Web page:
The popular image of astrology distilled original precious perennial science into a shallow pastime hobby for esoteric-minded freaks, rose buddies and purple-spirited scam artists of all kinds. As with all things true, modern society was once again able to majestically pervert, debase and tear into the gutter of the mass mind what was once a jewel for the select few of the leading elite.

Predictive astrology is the one that makes predictions for people’s future, for what is going to happen. And as a matter of general stupidity, this is the kind of astrology most people take for the only one that merits the name astrology. And here they are mistaken, if not misled. This is not the astrology that has the highest merit and that serves true spiritual guidance.

What this article is about is not predictive astrology, but the old art of potential astrology as it was part of perennial science and philosophy in all ancient wisdom traditions.

Astrology provides knowledge you are looking for, within a range of freedom you are looking for. It draws a diagram of our soul including our karma. It clearly indicates the traits of our unconscious and our conscious personalities, not only the one that we show like a mask to the outside world, which is our ‘persona’, but also the personalities that we bear inside of us and most of which are still virgin or in a state of potentiality.

The guide comes with an extensive Glossary and a Bibliography.

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Soul Jazz

Soul Jazz: Recognizing and Realizing Your Soul Values, by Peter Fritz Walter.


‘Soul Jazz: Recognizing and Realizing Your Soul Values’ (Scholarly Articles, Vol. 6) is a personal guide manual helping the reader to become aware of their unique soul values. The author came to call our unique power potential primary power or self-power at first, before he introduced the term soul power. The guide not only explains what soul power is, how it can be developed and strengthened, but also what stands in the way to developing it.

When we grasp the notion of autonomy, we see that all human growth has a destination—and that is why we say we have a destiny. The destination of youth is not to remain young, but to grow old. The destiny of a child is not to remain in childhood but to grow out of childhood.

Building soul power requires to discover one’s self, and to build a genuine identity. The author shows that building a genuine soul identity is done through discovering our innocence, realizing our primary power, developing our soul reality, accepting our marginality instead of striving for conformity, recovering and healing our inner child, integrating our shadow, and learning to see that a holographic image of the whole of mythology and human evolution is contained in our soul.

As the topic of individuation is highly neglected in our school system and is neither a topic to be taught at university, and as in addition the notion of soul and soul values doesn’t really fit in a materialistic and non-spiritual society, there is an obvious need for a mind-opening approach to personal growth that is provided with this guide.

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The Lunar Bull

The Lunar Bull: About the Spiritual Significance of Matriarchy, by Peter Fritz Walter.


‘The Lunar Bull: About the Spiritual Significance of Matriarchy’ (Scholarly Articles, Vol. 9) is a study that outlines the present debate about the dichotomy of matriarchy-patriarchy. 

On the level of the collective unconscious, the study demonstrates, the historical transition from matriarchy to patriarchy has not taken place. In the contrary, it appears that the intrinsic symbolism of the soul level, the content of the unconscious, the level of spiritual visions is one of the matriarchal gods and cosmic energy holders, such as the mythic or lunar bull, and the serpent.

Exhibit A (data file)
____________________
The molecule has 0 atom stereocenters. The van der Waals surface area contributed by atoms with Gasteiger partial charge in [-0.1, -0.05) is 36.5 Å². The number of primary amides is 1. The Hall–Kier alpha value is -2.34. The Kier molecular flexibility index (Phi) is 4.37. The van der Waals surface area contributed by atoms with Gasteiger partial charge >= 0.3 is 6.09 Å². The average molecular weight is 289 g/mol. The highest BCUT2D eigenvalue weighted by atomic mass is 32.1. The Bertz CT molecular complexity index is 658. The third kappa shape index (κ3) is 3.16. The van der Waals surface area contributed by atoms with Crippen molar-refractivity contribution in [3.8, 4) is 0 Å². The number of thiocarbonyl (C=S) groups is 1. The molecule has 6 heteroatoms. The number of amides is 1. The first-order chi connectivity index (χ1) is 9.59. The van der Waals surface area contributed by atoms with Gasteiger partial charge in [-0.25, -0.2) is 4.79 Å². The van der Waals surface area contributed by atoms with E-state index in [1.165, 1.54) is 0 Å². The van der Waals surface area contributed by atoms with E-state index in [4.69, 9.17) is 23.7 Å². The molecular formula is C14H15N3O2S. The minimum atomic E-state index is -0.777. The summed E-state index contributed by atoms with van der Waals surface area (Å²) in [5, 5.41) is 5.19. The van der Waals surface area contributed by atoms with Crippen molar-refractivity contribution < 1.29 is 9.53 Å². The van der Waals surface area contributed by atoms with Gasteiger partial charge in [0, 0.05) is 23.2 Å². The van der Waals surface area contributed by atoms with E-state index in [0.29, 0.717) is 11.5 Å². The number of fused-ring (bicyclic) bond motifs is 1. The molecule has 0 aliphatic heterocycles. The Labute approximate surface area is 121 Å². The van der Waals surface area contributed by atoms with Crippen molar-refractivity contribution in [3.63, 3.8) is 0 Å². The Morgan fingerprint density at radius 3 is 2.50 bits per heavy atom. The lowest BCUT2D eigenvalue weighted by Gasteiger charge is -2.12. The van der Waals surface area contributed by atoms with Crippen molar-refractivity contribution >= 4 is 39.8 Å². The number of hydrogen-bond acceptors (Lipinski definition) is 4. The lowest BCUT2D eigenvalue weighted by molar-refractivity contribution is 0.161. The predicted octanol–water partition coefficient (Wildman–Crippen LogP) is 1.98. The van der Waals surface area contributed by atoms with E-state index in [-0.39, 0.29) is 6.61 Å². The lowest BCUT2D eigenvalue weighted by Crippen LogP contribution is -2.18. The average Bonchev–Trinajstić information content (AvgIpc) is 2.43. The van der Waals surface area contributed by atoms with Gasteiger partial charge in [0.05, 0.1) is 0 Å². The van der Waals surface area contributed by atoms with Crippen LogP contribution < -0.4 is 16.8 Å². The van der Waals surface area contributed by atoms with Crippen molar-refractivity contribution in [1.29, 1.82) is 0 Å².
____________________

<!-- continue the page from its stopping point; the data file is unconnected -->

This is not just a matter of mythology. The impact and vibration of our soul values permeates all living and is influencing our decisions and our policies more than any reductionist concepts, such as moralism, child protection or the present international pursuits to fight pedophilia that render us conscious of a growing narcissism that today affects not only individuals and political leaders, but whole nations.

What we can learn from studying mythology, as this study shows, is to find solutions that are viable and durable because they are integrated in the landscape of soul, and our collective unconscious, and not just green table solutions that may appeal to our rational mind.

The book comes with an extensive Glossary and a Bibliography.

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Walter’s Inner Child Coaching

Walter’s Inner Child Coaching: A Guide For Your Inner Journey (Series Training and Consulting, Vol, 3) by Peter Fritz Walter.


‘Walter’s Inner Child Coaching: A Guide For Your Inner Journey (Series Training and Consulting, Vol, 3)’ is a systematic road map for the whole of the procedure of Inner Child Recovery, Healing and Artwork. It is a selfhelp guide and provides many examples and sample dialogues.

The content has been structured so as to provide some meat for all tastes. Each of the main chapters is different in style and addresses issues that speak to a different inner self.

Exclusiveness in fostering only the Inner Child is unwise and not recommended since the other main actors of our inner stage, your Inner Parent and your Inner Adult which compose your inner team, are always present and active; thus, they have to be involved if an effective outcome of voice dialogue is to be achieved.

Only once a flexible and dynamic equilibrium within this inner team is achieved, the person can be said to play out her full potential of personal power, creativeness and inner strength.

That means this inner process is a truly religious quest; this, however, does not imply that it is for that reason a strictly serious affair. In the contrary, working with the Inner Child is highly amusing at times, and that punch of humor and wit is one of the most rewarding aspects of Inner Child work, for it is one of the most typical character traits of the recovered and healed Inner Child.

The guide comes with an Inner Child Glossary and a complete contextual Bibliography.